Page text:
The Australian Securities and Investments Commission (ASIC) has moved to get Australians affordable financial advice as many families face some of the toughest decisions of their lives.

The government’s biggest worry is allowing Australians to access up to $20,000 of their hard-earned superannuation savings.

Under the special measures, if you have been financially affected by COVID-19 you can access up to $10,000 of your superannuation in 2019–20 and a further $10,000 in 2020–21.

Over 800,000 Australians have already signed up to take out a slice of their super savings.  The government needs to be sure they will use it wisely.

Under new regulations announced by ASIC, rules that forced those seeking advice to fill out a plethora of forms before they could receive any help have been relaxed.

The government regulator has also allowed more professionals to give advice, including registered tax agents.

Importantly, the government has capped fees at $300, stated there must be a return on that investment, and said theadvice provider must establish that the client is entitled to the early release of their superannuation.”

Normally, advice – which is governed by a whole raft of legislative requirements and imposes enormous work on advisers – would cost four figures, with adviser groups maintaining the administration itself would cost more than $300.

So where to find an adviser willing to give advice at that price may be an issue.

A snap poll conducted by one financial adviser site with 23,000 members found 65 per cent of members would not be offering the service as the amount was insufficient, and only 25 per cent approved of the scheme.

Thankfully, large organisations like AMP can see the long term value of helping Australians at this important time of need.

“AMP welcomes the decision by ASIC to give the advice industry a degree of regulatory relief to assist advisers in providing timely advice during the COVID-19 pandemic.

“We’re pleased the regulator is taking practical steps to support Australians in their time of need. Advice will be critical for many as they weigh up really important financial decisions.

“One of the main areas our clients are looking for information on is early release of super.  We see our role as helping clients make the best decision for them.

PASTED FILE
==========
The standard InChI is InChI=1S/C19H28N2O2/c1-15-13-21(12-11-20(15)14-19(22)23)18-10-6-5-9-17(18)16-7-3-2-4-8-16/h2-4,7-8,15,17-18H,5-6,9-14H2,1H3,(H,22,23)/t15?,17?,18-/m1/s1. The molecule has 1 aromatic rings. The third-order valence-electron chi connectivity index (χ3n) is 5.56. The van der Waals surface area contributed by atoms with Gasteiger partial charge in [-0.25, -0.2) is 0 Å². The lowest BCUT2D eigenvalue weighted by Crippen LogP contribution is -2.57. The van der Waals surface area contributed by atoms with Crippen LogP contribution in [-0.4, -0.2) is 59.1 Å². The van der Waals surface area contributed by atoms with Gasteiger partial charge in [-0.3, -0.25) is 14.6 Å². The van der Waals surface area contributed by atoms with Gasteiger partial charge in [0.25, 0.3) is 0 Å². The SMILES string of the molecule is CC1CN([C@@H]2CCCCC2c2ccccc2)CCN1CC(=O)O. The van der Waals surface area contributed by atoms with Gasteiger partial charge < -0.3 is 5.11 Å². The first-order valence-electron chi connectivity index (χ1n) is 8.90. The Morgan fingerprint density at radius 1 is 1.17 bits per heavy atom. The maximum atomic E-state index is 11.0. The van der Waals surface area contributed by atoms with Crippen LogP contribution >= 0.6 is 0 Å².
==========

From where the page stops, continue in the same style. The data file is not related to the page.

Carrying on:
“We unequivocally support the government’s measures to help those in hardship, however accessing super early will have an impact on retirement, so it’s important everyone carefully considers all options before making the decision.

“As we emerge from COVID-19, industry, government and regulators should come together to design an advice model for the future, which ensures affordable and accessible advice for all Australians. ”

Five major Australian professional bodies have joined forces to ensure Australians get the advice they need to understand the Federal Government’s COVID-19 economic packages.

“There has been an increasing demand for advice around early access to super since the Government announced Australians could access up to two parcels of $10,000 in superannuation tax-free as part of their second stimulus package,” said the joint bodies.

“We have come together and collectively worked with ASIC to help the Australian community and to ensure there are more skilled advisers in the marketplace to address this demand.

“This move has removed significant red tape and ensured a simple, streamlined process is in place so those facing financial hardship during this time get the right advice.”

The bodies are: The Financial  Planners Association, the Institute of Public Accountants, Chartered Accountants Australia, the SMSF Association and CPA Australia.

The move means more Australians will be able to access good financial advice at an affordable price, and be exposed to the value a financial adviser can bring to their lives.

It is considered a game changer by the industry, which has languished since Government inquiries into the finance industries have destroyed trust and caused many to question the independence of financial advisers.

Meanwhile the Government is warning scammers are calling people up and asking for their super details, saying they can arrange the withdrawal.

Their advice:  never give your Super details to a stranger and certainly not over the phone.

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